In early September, after two weeks of remote learning, five parents in Charlotte, NC sued the district to return to in-person school. The lawsuit sparked debate over when, how, and why the district should transitioning back into buildings.
By the end of September, even with the district in Yellow, the Charlotte school board was moving to bring students back into school buildings.
Charlotte is not the only district that is quickly shifting from remote to in-person instruction, all while 33 states have high enough COVID rates to limit travel, according to the Harvard Global Health Institute risk assessment map.
The questions in Charlotte are kitchen-table fare around the country. When should we head back to school? Who gets to decide? And, where do teachers stand?
When should schools reopen?
It goes without saying that teachers want to be in classrooms, teaching in person, seeing students every day. But, teachers are also aware of the risks of returning to school too soon. In Charlotte, as in other cities, employees at big companies are being told to work from home through 2020, said Amanda Thompson, secondary math coach in Charlotte and middle school representative for the Charlotte Mecklenburg Association. “So why are we rushing it?”
The short answer: we don’t know exactly when school should open.
But, one thing is clear, many districts still have community spread. Health experts have pointed out that most countries that have reopened schools have had one or fewer cases per 100,000 people, while the U.S. has much higher rates, sometimes as high as 60 or 75 cases per 100,000.
What happens when schools reopen too soon?
Here’s another case where we don’t really know.
Cases of schools opening in-person with immediate outbreaks made national headlines in August, when schools in Mississippi and Georgia quarantined students within the first week of school. However, re-openings continued throughout September with less fanfare. For example, of nine districts in suburban Illinois that reopened, only some reported COVID cases among staff or students. Butler Elementary District, where 60% of students returned to school, had classrooms divided into taped rectangles to distance students and everyone wearing masks, but, as of late September, had not reported any COVID cases.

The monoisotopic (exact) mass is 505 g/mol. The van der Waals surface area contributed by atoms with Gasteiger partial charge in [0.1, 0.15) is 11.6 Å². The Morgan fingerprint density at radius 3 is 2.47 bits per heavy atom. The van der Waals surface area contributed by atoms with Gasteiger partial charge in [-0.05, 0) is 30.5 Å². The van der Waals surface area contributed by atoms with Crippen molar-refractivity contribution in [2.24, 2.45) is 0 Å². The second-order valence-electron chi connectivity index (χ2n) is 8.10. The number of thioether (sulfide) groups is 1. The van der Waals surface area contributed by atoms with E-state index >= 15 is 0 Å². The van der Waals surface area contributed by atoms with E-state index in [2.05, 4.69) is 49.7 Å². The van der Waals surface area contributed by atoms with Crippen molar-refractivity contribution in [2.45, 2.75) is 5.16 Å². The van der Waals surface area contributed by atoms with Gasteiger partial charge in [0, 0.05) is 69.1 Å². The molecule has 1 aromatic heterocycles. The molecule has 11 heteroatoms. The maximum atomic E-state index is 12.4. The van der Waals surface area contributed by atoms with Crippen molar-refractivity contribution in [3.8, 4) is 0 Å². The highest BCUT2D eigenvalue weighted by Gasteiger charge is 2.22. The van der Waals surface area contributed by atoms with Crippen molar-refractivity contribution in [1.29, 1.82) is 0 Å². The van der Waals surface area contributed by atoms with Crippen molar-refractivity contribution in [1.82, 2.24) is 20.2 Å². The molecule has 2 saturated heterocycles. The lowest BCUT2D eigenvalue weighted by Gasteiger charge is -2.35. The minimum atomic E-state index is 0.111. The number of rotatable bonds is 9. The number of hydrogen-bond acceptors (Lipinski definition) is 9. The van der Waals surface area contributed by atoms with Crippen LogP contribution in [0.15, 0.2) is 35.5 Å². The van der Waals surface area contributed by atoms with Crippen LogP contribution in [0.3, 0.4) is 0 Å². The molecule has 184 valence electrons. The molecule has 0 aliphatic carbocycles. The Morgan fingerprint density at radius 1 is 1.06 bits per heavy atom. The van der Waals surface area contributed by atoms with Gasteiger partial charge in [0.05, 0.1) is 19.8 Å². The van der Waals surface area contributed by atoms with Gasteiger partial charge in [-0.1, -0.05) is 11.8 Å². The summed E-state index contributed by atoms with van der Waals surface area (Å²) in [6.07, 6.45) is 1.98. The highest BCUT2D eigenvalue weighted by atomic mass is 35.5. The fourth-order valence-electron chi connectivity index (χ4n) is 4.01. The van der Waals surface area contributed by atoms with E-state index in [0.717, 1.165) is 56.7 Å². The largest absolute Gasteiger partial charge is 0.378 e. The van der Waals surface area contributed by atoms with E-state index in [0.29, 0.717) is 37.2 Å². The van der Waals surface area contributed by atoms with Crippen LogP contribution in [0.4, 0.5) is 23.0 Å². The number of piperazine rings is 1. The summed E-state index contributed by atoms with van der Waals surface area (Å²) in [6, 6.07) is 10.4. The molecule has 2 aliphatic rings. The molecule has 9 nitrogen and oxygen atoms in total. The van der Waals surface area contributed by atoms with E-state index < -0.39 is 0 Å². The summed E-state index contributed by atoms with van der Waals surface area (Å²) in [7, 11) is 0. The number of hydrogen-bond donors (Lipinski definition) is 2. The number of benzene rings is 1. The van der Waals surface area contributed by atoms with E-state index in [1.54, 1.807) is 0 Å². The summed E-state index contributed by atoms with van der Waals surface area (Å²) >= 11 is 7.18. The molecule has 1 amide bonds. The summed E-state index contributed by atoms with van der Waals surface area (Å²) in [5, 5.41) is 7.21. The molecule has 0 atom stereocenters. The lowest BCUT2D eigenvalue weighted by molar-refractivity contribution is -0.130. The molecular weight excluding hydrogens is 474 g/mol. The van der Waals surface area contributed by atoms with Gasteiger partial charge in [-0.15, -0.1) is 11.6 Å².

In Charlotte, Thompson worries that the district has not fully planned for school safety and too many things are still “in progress.” For example, ensuring that each school had a functioning HVAC system was still in progress in mid-September.
As with many things in education, what happens will be district-by-district. The consequences of reopening depend on each community, which is why teachers and unions are advocating not to reopen until safety can be assured.
So, who wants schools to open?
Often, the pressure to reopen is coming from parents. In Arizona, where most districts are in the “yellow,” parents are demanding that schools reopen, and not in a hybrid model. For example, Gilbert Public Schools, where COVID numbers were increasing slightly in mid-September, moved quickly from a hybrid school opening to fully reopening by September 21, against the state health recommendations.
It’s important to note that many parents support waiting to send kids back until schools are safe. And, there are differences in parent communities that are pushing for school reopenings. Often, it’s more affluent parents who want schools to reopen, compared to parents in lower-income communities, where COVID rates are higher. For example, in Los Angeles, schools in affluent areas are planning sooner openings than those in poor areas.
Where do teachers stand?
Thompson also worries about the burden on teachers as schools in Charlotte move to reopen. She’s not the only one. Concerns over returning to school have prompted teachers to make their voices heard. In Orange County, CA, teachers have petitioned and protested to postpone reopening. Teachers joined parents to protest reopening plans in Decatur, GA as well.
The decisions to return to school, may make teachers feel like they are on the sidelines. “Teachers feel as if they don’t matter,” said Thompson. “In March we were superheroes, now we’re being forced into a situation where we don’t have a choice.”
What are you seeing in your community? What do you think of your school’s reopening plan? Come and share in our WeAreTeachers HELPLINE group on Facebook.
Plus, what it’s really like to teach in-person and online at the same time.
I’m being forced to go back in person. Students who chose to come in person are doing so tomorrow. I’m scared!